Coming back from a three week trip in Malawi is hard. Physically speaking, there’s the jet lag and recovery from the exhaustion of the trip itself. And when you return, it takes some time to adjust back to the abundance of material wealth and luxuries we have in America. If you don’t think a toilet or running water is a luxury, then you obviously haven’t had the pleasure of using bathroom accommodations that were simply a hole in the ground or had to bathe using water from a bucket. I was ready to be home and quite grateful for consistent electricity and indoor plumbing but it’s just not easy.

                     Amanda having fun with one of the girls from a village.

As I began to wade back into my regular life, I felt frustration build and build. It’s quite easy to see some of the poorest living conditions in the world and find yourself irritated when minor inconveniences are treated as dire situations in America. But that wasn’t it. I was frustrated because I felt my heart starting to close itself off again; a form of self-protection that seems to come naturally at home. This is something I feel I have been fighting against for some time and wasn’t ready to have the walls build again.

During the last day of our trip, the volunteers gather together and share some of their experiences and where they felt particularly touched or where they saw God’s love in the time they spent with the villages. I’m not one that’s often at a loss for words but I found myself unable to share at this point. At every village, there’s a poignant moment. With every child’s laugh, you’re touched. And with every joyous song and celebration of clean water, your heart is pierced. Yet, I couldn’t pinpoint one instance or moment that moved me more than any others. As I was listening to others share, it slowly dawned on me what was my experience that changed me. It wasn’t an individual moment or person but the people of Malawi as a whole.

Malawi is known as the warm heart of Africa and it’s easy to see why. I’ve had the privilege of traveling often in my life but I’ve yet to find a place where the people are more loving and genuine. Just when you’re driving down the road, you wave at the people and you’re met with some of the biggest and most beautiful smiles you’ll ever see. When you arrive at a well, the trucks are often almost mobbed with villagers that want to shake your hand or sing and dance because of your arrival and what that means for their quality of life. And the children! I don’t think I can accurately put into words how much joy those sweet, smiling faces brought me throughout my trip. There are so many faces that have such an imprint on my heart and most of them will never truly know their own impact.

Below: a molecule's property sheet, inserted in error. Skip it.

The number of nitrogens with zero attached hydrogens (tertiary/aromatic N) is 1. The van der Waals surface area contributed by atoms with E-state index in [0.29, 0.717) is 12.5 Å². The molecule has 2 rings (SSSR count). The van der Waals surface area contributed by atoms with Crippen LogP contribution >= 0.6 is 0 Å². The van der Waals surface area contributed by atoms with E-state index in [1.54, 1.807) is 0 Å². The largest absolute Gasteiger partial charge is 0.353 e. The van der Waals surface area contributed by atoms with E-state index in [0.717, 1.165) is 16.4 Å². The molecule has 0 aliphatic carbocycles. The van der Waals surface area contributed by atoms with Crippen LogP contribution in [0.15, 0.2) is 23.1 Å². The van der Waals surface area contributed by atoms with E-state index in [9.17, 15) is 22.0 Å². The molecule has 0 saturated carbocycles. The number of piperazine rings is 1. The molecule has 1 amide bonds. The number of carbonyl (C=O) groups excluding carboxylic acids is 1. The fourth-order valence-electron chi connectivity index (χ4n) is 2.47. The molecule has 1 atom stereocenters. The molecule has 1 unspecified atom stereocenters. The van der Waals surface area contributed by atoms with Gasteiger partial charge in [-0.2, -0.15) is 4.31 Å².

Amanda and a group of kids posing for the camera.

It’s not just the smiling and dancing and waving that makes them the warm heart, it’s the importance of relationships and love. When you don’t have the material things to distract you, the one thing you have is each other. And in places where working with each other is often imperative for survival, you develop the ability to love and appreciate people fully. This doesn’t just apply to those that are in their social circle but to strangers and acquaintances and anyone that needs help. I can’t count how many times there was a village receiving a well and after it was installed, they pleaded for us to remember their brothers and sisters down the road that needed one too. Or how many times we saw the villages’ generosity by their abundance of gifts given to us for bringing them clean water.  Everyone on the trip- from our staff to the villagers to strangers on the street- made you feel like you were loved and special and important.

And that’s why my heart had no walls. When you experience the deep love from the people of Malawi day in and day out, there’s freedom in that.  I never felt the need to protect myself; I knew they would handle me with the same love and care that God would. It was, in a sense, like experiencing God’s love for His children through each village, each smile, each handshake, and each child. It’s why the volunteers come back and try to encourage so many to help get involved with MMM. They have seen the love that Malawians have for them and they want to continue to help these wonderful people who have shown the true meaning of “love your God with all your heart and love your neighbor as yourself”.

It’s this love that I try to hold onto so dearly when I return, for it keeps my heart open and willing to serve.